If you have a high-end setup, you can use the Yamaha’s phono out to connect to an outboard phono preamp. You should be aware, however, that if you use the Vinyl 500’s phono outputs, you will lose MusicCast functionality. MusicCast only works when the turntable’s line outs are active.
I really appreciated the Vinyl 500’s high-tech muscle when I had records playing from my main analog setup and streaming to three different rooms: the living room, kitchen, and family room. It was so cool to know that I could set up a multi-room audio system without needing a single wire run. I should note, however, that you can only stream vinyl by linking rooms—you cannot select the Vinyl 500 as a source from another room.
I gave the setup some simple challenges, too: I played one MusicCast 20 speaker connected to Wi-Fi and the second with an ethernet cable in two different rooms. There wasn’t any hint of latency. I then upped the ante by moving both speakers to different rooms. I set them up as a stereo pair with one connected wirelessly and the second hardwired. No delay between the two here, either. When I engaged the main listening room too with its analog connection, I heard zero latency between the Hi-Fi system and the remote room. Walking around the house, the analog and digital setups remained in perfect sync.
But things don’t stop there. The Vinyl 500 also has a Bluetooth radio onboard, too. Connect a pair of Bluetooth wireless headphones and you can stream your vinyl directly to your favorite pair of wireless cans. The Yamaha supports the SBC and AAC codecs, but you won’t find hi-definition codecs such as aptX HD or LDAC here.
I do want to mention one completely bizarre behavior when the Vinyl 500 is connected with its line outputs with MusicCast: As you’d expect, the Vinyl 500 shows up as a source (phono) in the room you assign it to. When I selected the Vinyl 500 as a source, the MusicCast app communicated with the Vinyl 500 and stopped its motor from playing a record. I could replicate this behavior every time. One would think that pressing the phono input on the app would then start the Vinyl 500 playing again. Nope. I needed to go up to the turntable and manually start the record playing again. I brought this anomaly to Yamaha’s attention.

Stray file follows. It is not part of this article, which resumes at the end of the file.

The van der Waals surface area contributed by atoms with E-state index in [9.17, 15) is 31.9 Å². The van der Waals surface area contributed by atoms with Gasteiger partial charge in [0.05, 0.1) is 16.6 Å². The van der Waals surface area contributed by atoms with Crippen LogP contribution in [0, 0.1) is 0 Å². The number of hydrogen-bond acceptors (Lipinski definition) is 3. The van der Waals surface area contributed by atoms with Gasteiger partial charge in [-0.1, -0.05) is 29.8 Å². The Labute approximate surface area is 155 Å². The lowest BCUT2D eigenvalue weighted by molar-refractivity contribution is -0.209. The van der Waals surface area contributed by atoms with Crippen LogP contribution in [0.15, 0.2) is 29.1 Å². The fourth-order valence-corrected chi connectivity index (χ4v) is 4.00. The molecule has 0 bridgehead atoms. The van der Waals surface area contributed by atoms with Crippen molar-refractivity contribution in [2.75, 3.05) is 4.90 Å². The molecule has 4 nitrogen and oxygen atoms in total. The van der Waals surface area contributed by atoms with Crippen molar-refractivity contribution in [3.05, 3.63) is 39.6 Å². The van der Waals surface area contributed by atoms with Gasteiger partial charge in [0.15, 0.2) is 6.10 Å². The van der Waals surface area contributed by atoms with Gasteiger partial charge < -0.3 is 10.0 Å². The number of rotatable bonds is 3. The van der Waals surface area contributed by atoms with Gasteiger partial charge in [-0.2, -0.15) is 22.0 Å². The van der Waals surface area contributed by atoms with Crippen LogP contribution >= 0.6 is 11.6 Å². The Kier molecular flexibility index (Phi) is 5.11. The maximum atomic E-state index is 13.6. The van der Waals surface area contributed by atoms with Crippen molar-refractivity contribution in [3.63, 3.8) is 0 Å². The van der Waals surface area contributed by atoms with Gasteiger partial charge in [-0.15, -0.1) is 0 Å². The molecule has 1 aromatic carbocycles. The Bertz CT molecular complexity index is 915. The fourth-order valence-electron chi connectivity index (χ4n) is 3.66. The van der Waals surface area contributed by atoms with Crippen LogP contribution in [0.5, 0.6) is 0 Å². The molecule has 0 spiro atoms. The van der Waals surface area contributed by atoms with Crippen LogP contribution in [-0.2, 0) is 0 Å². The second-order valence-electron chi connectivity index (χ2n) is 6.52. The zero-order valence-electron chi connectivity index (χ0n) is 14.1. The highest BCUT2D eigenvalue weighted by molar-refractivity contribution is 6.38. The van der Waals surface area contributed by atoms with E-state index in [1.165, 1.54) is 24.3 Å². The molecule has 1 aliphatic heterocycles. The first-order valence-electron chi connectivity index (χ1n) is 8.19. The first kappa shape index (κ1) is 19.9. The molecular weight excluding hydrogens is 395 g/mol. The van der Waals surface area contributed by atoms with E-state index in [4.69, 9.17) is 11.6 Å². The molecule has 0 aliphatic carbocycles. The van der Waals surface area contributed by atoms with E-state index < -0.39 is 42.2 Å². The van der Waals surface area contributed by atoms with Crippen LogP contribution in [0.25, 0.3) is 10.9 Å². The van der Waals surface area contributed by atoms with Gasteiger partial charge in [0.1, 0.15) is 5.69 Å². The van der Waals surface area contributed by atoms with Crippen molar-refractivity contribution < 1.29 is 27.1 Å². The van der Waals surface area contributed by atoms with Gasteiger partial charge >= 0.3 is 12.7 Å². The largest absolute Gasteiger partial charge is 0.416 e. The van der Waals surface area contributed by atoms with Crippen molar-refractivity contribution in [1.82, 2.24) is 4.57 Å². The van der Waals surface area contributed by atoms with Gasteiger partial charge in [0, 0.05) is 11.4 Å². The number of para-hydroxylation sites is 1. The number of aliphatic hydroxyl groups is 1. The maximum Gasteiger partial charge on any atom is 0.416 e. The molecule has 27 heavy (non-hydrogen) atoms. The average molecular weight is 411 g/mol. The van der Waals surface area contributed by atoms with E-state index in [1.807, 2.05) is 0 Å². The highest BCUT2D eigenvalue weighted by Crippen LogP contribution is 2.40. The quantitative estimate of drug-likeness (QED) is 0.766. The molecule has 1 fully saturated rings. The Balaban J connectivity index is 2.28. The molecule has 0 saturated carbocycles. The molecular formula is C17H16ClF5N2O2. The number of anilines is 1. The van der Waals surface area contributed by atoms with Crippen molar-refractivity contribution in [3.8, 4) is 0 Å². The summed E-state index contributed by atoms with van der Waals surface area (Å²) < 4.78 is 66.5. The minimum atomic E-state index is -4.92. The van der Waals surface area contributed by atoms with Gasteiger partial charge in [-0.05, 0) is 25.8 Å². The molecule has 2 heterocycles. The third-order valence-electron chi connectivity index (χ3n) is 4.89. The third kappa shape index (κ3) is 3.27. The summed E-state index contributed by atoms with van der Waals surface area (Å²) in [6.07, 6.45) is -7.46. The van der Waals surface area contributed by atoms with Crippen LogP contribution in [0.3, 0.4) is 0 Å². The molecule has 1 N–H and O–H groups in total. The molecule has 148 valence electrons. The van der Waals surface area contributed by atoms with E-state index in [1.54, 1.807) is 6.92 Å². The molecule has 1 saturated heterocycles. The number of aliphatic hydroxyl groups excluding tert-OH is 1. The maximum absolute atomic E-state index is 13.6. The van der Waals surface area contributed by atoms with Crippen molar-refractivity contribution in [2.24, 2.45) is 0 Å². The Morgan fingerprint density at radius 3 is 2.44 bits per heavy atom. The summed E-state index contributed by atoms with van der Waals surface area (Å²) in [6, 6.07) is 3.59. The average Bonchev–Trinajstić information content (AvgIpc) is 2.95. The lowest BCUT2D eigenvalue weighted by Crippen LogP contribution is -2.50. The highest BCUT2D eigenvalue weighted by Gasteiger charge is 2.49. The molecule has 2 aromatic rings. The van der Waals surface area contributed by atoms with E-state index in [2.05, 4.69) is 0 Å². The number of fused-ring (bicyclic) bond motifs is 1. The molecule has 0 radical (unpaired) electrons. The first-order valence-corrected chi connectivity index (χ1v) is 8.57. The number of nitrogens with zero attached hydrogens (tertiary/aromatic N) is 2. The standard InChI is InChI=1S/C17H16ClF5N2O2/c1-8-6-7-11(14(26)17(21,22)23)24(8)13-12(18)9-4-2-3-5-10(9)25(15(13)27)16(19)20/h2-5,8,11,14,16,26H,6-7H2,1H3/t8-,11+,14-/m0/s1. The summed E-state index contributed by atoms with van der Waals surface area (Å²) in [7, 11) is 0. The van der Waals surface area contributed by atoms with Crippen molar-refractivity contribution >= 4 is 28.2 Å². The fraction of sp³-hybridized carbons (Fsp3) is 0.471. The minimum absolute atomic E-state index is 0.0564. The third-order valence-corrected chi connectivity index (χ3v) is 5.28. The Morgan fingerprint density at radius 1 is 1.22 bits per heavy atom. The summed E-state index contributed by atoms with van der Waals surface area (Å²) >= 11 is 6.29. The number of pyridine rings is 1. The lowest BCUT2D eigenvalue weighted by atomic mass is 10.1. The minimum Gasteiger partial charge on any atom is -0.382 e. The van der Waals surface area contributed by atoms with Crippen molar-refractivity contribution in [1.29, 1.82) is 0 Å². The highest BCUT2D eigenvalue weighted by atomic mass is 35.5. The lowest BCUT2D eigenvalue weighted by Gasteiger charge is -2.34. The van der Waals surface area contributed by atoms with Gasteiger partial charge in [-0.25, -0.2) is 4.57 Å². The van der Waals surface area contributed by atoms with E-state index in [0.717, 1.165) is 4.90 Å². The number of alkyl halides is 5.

As I mentioned previously, I tried the Yamaha Vinyl 500 in several configurations. For purposes of critical listening, I connected the Yamaha Vinyl 500 via its line out to an Anthem AVM 60. Speakers were Revel Ultima2 Salons powered by two Benchmark AHB2 power amplifiers in a bridged mono configuration.
I tested both Yamaha’s internal preamp and also connected and tested the phono output with a Cambridge Audio Alva Duo phono preamp. The Yamaha’s internal preamp is decent for the casual listener. However playing the Yamaha Vinyl 500 via the Cambridge Audio Alva Duo elevated the turntable’s performance in seemingly every aspect. Unfortunately, you lose MusicCast functionality in this latter configuration. The midrange—especially vocals—had comparatively greater detail, definition, and air with the Cambridge Audio Alva Duo. I preferred the top end too, feeling that it has more air. Therefore, if you’re connecting the Yamaha to a revealing Hi-Fi setup, you’d do well to add an external phono preamp to elevate the Yamaha’s performance. Note that if you want to engage MusicCast, you simply flick a switch on the unit’s rear panel to direct the audio back to the unit’s line output.
My observations below reflect my setup with the Cambridge Audio Alva Duo.
The Yamaha proved itself to be a solid midrange performer. Playing the Eagles Live, the Yamaha impressed me with its musicality. The Vinyl 500 compelled me to put down my note pad to sit back, relax and enjoy classics like “The Long Run,” “New Kid in Town,” and “Life’s Been Good.” I don’t always get that feeling with every piece of audio gear I review. The Yamaha’s performance with dynamics, vocals, and instruments was very good.
Turning to orchestral works, I spun up John Williams’ score for Star Wars: The Force Awakens on 180g vinyl. The Yamaha had no problem conveying the breadth and depth of full orchestral works. Trumpets on the main Star Wars title were smooth and well extended. Drums burst forth with ample weight and dynamics. But the Yamaha Vinyl 500 relished tender movements, too, capturing the brilliance of the strings and flutes on “The Scavenger” and “Rey’s Theme.”
If you’ve longed to pair the analog luxury of a turntable with the digital power of a multi-room audio system, you need to consider Yamaha’s MusicCast Vinyl 500 turntable. It will let you stream your records to any room in your home or to any pair of Bluetooth headphones. And when paired with a high-quality external phono preamp, the Vinyl 500 will satisfy the audiophile in you, too. There is no easier way to add vinyl to your listening experience.